The following resources are starting points for evaluating human kinetics journals and doing citation analysis. Some of the resources are freely available on the web. Others are Leddy Library subscriptions; if you are off-campus, you will have to sign on with your University of Windsor ID and email password. If you do not find what you are looking for, please contact: Sharon Munro by email at: email@example.com or by telephone at: (519) 253-3000, extension 3850
Learn Who Has Cited An Author's Work
There are several databases that you can search in order to learn if an article has been cited by other authors and how many times it has been cited. If you want to be as comprehensive as possible, search them all. Each database indexes a different array of publications. Citation analysis can be a useful exercise for judging the impact of a particular article in a field of research, and for discovering related research resources. Citation analysis is carried out primarily for peer reviewed journal articles.
The Main Citation Tracking Databases
Do your search. For the relevant article, click on the number in the Cited By field (right-hand side). You will then get the bibliographic details of all articles citing your article.
Web of Knowledge / Web of Science
Do your search and find the relevant article. Click on the number in the Times Cited field (right-hand side). You will then get the bibliographic details of all articles citing your article. You can also do a Cited Reference Search by entering the cited author, the cited work, and/or the cited year(s).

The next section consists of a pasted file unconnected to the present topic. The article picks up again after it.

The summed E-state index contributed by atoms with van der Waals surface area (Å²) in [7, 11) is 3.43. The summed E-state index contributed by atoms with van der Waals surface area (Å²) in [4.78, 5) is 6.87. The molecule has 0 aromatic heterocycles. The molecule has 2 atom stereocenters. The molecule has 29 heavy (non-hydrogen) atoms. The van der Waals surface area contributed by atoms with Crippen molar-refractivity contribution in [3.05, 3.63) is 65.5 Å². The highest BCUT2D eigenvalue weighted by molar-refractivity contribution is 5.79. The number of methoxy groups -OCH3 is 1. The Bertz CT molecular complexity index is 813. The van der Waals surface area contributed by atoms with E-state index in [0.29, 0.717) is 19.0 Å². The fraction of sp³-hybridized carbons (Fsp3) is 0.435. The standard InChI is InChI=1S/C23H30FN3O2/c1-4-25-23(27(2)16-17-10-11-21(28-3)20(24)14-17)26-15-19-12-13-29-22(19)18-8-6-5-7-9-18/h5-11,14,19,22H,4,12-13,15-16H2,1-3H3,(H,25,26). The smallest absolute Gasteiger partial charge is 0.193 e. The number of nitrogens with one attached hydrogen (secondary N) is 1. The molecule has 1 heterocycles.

Other Citation Tracking Databases
(that may include non-peer reviewed resources)
Do your search. Results have a Cited By link that will take you to other works that cite that particular work.
Subject databases may give you links to citations in your search results. For example, when you do a search in the APA PsycInfo database and get your list of search results, check to see if there are any "Cited By" links underneath the titles for any of your search results.
Assess The Importance Of A Journal To Its Field
Journal Citation Reports
They use a measure called the Impact Factor. It provides a systematic, if controversial, way to determine the relative importance of journals within their subject categories. From 2007 onwards, Eigenfactor Metrics are also included. The Journal Citation Reports are available online from 1997 onwards. From 1991-1998, they are available on microfiche in the Reference Collection (Basement, West Building) under call number: Z7401.S3652
SJR: SCImago Journal And Country Rank
Provides several measures to help assess the relative importance of a journal to its field: the SJRIndicator, the H Index, and Cites per Document (2 year period). Years of coverage include 1999 onwards and the data is taken from the Scopus database. For the years 1996 onwards, countries' scientific output can also be compared.
This guide was originally developed by Katharine Ball for Business and adapted for Human Kinetics by Sharon Munro